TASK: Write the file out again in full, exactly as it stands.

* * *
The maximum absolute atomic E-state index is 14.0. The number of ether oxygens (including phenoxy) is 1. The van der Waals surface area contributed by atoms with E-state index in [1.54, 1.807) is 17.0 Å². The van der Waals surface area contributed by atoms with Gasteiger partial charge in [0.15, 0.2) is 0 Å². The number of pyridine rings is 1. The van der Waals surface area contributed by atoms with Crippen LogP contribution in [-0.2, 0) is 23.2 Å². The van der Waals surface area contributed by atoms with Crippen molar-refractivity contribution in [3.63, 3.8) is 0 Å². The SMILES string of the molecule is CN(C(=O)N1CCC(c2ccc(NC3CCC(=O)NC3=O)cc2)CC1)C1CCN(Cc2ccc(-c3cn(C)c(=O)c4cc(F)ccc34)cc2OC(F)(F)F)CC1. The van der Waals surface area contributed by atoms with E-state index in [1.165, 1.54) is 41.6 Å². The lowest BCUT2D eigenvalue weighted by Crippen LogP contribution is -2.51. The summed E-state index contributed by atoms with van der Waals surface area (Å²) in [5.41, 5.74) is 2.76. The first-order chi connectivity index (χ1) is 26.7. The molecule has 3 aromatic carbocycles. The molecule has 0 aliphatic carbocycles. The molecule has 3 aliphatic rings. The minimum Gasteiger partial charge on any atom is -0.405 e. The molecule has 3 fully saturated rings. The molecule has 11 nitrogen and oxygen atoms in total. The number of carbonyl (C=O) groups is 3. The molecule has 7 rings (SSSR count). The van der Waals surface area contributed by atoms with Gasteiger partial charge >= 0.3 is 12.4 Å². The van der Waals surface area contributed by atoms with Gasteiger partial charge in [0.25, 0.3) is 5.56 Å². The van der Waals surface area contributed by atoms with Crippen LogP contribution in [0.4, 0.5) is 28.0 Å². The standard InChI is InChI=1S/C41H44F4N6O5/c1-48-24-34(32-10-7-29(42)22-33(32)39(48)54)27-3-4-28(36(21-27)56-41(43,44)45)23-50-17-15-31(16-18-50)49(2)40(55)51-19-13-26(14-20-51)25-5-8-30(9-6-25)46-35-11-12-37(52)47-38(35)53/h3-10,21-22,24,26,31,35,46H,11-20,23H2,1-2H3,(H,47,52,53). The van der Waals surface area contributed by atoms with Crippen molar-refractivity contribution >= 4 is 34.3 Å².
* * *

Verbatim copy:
The maximum absolute atomic E-state index is 14.0. The number of ether oxygens (including phenoxy) is 1. The van der Waals surface area contributed by atoms with E-state index in [1.54, 1.807) is 17.0 Å². The van der Waals surface area contributed by atoms with Gasteiger partial charge in [0.15, 0.2) is 0 Å². The number of pyridine rings is 1. The van der Waals surface area contributed by atoms with Crippen LogP contribution in [-0.2, 0) is 23.2 Å². The van der Waals surface area contributed by atoms with Crippen molar-refractivity contribution in [3.63, 3.8) is 0 Å². The SMILES string of the molecule is CN(C(=O)N1CCC(c2ccc(NC3CCC(=O)NC3=O)cc2)CC1)C1CCN(Cc2ccc(-c3cn(C)c(=O)c4cc(F)ccc34)cc2OC(F)(F)F)CC1. The van der Waals surface area contributed by atoms with E-state index in [1.165, 1.54) is 41.6 Å². The lowest BCUT2D eigenvalue weighted by Crippen LogP contribution is -2.51. The summed E-state index contributed by atoms with van der Waals surface area (Å²) in [5.41, 5.74) is 2.76. The first-order chi connectivity index (χ1) is 26.7. The molecule has 3 aromatic carbocycles. The molecule has 0 aliphatic carbocycles. The molecule has 3 aliphatic rings. The minimum Gasteiger partial charge on any atom is -0.405 e. The molecule has 3 fully saturated rings. The molecule has 11 nitrogen and oxygen atoms in total. The number of carbonyl (C=O) groups is 3. The molecule has 7 rings (SSSR count). The van der Waals surface area contributed by atoms with Gasteiger partial charge >= 0.3 is 12.4 Å². The van der Waals surface area contributed by atoms with Gasteiger partial charge in [0.25, 0.3) is 5.56 Å². The van der Waals surface area contributed by atoms with Crippen LogP contribution in [0.4, 0.5) is 28.0 Å². The standard InChI is InChI=1S/C41H44F4N6O5/c1-48-24-34(32-10-7-29(42)22-33(32)39(48)54)27-3-4-28(36(21-27)56-41(43,44)45)23-50-17-15-31(16-18-50)49(2)40(55)51-19-13-26(14-20-51)25-5-8-30(9-6-25)46-35-11-12-37(52)47-38(35)53/h3-10,21-22,24,26,31,35,46H,11-20,23H2,1-2H3,(H,47,52,53). The van der Waals surface area contributed by atoms with Crippen molar-refractivity contribution >= 4 is 34.3 Å².